It is then explained that you are about to read (or tell) aloud the story of “Goldilocks and the Three Bears”. Each time you mention the name of a designated character, the person representing that character must get up and run quickly right around his/her own team and return to their place, where they sit down. Instruct them in which direction they must run (“Around the front first then down to the back and up the other side until you get to your own place”). You tell them that on each occasion, the person getting back and sitting down will receive a point for their team! (Try to get a helper to stand in front of each team to check the winner each time – in practice, you will soon see that the race becomes so chaotic that this will be impossible! – it doesn’t matter, it all adds to the excitement!).

You further explain that in the telling of the story, you will occasionally have several characters on the move at the same time! For instance, you will sometimes refer to “The Three Bears” – this will mean that all three players in each team must set off together! Make sure that the players understand this.

When reading/telling the story, use the pacing and timing as indicated by the dotted lines in the text, allowing the players to get back to their places before carry on with the story. Particularly when players have to immediately start running again – let them sit down first!

Here then is the story, as it should be delivered (the names in capital letter indicate that the characters must immediately set off running):

“You all know the story of THE THREE BEARS……….(let all three get back before you say)…. DADDY BEAR, MUMMY BEAR and BABY BEAR…and how they came to meet GOLDILOCKS in THE COTTAGE in THE WOOD.

It so happened that when strolling in THE WOOD, GOLDILOCKS met THE WOODMAN, just leaving. THE BIRDS were singing merrily…….as BIRDS often do, when GOLDILOCKS saw a beautiful COTTAGE ahead….”What a lovely COTTAGE”, said GOLDILOCKS. Never dreaming that it belonged to THE THREE BEARS……..She opened the door of THE COTTAGE and entered to find three CHAIRS…and three bowls of PORRIDGE on the table. “Ooh! PORRIDGE!”, said GOLDILOCKS. She ate from each bowl and sat on each CHAIR in turn. “PORRIDGE is good!” thought GOLDILOCKS. Soon she became tired. Going upstairs, she could hear THE BIRDS singing to THE WOODMAN in THE WOOD.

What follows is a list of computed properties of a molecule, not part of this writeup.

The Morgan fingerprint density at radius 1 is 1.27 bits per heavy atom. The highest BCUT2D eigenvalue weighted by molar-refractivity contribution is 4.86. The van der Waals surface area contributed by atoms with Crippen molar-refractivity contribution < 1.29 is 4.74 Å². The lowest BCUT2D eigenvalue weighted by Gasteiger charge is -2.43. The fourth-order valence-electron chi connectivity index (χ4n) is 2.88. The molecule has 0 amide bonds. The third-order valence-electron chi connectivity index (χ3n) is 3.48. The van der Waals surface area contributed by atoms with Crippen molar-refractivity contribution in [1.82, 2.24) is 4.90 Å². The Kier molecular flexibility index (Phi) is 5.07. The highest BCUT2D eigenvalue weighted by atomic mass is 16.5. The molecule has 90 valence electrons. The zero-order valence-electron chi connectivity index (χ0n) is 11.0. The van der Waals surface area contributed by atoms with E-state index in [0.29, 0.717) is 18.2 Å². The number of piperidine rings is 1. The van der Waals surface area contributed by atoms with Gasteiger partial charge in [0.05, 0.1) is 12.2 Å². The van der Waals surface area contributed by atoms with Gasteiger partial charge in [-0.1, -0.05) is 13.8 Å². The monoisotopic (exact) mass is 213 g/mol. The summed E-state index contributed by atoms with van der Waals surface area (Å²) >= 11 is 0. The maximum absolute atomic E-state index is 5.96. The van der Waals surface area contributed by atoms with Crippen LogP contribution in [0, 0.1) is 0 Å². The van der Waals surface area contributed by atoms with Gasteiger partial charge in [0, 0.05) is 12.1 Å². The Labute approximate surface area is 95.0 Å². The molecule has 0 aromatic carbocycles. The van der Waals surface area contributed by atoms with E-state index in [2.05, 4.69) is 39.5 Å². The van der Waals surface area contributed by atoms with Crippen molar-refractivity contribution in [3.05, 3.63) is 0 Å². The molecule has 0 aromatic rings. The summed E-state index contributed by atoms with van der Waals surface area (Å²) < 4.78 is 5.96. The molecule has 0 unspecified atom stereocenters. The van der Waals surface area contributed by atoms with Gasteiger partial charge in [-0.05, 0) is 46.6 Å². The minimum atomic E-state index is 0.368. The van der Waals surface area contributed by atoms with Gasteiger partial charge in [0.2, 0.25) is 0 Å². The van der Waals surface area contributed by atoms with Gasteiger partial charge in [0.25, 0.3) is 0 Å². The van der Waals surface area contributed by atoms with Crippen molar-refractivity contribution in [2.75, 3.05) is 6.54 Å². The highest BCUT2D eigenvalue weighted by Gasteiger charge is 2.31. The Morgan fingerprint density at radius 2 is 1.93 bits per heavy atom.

She found three BEDS….”Ooh! BEDS!” she exclaimed, and tried each BED in turn. GOLDILOCKS finally fell fast asleep in BABY BEAR’S BED!

The door of the COTTAGE opened and in came, no, not THE WOODMAN, but DADDY BEAR, MUMMY BEAR and BABY BEAR, all very tired, especially BABY BEAR! “Who’s been eating my PORRIDGE?” said THE THREE BEARS in turn….. “And sitting in our CHAIRS too!…….. THE BIRDS were still singing in THE WOOD around THE COTTAGE.

Now all were very tired and went upstairs. DADDY BEAR said, ”Who’s been sleeping in my BED?”….. “And my BED too! asked MUMMY BEAR. And who was this, sleeping in BABY BEAR’S BED?

GOLDILOCKS awoke and was just as surprised to see THE THREE BEARS……… THE THREE BEARS were to see GOLDILOCKS! ………GOLDILOCKS ran downstairs, tripped over a CHAIR, knocking a bowl of PORRIDGE from the table. She opened the door of THE COTTAGE and ran outside, bumping into THE WOODMAN who had heard the commotion.

GOLDILOCKS ran off into THE WOOD, away from THE THREE BEARS’ COTTAGE, startling THE BIRDS. As she ran, GOLDILOCKS continued thinking about the PORRIDGE, and THE CHAIRS, and THE BEDS, and the THREE BEARS, and the sound of THE WOODMAN shouting at THE BIRDS. She continued running, until GOLDILOCKS had left the THREE BEARS’ COTTAGE far out of sight!”

Further notes:

With children, try to match the teams with members of a similar age. Between eight years old and twelve is good. Do not allow very small children to mix in with the older ones. They will be slow to respond and may get knocked down! If there are sufficient small children wishing to take part, put them all in their own team and set them some distance from the older ones.

You will often find that adult want to take part. Again, be mindful of age. This is a VERY energetic game and you don’t want a heart attack on your hands!

Your response would be welcome!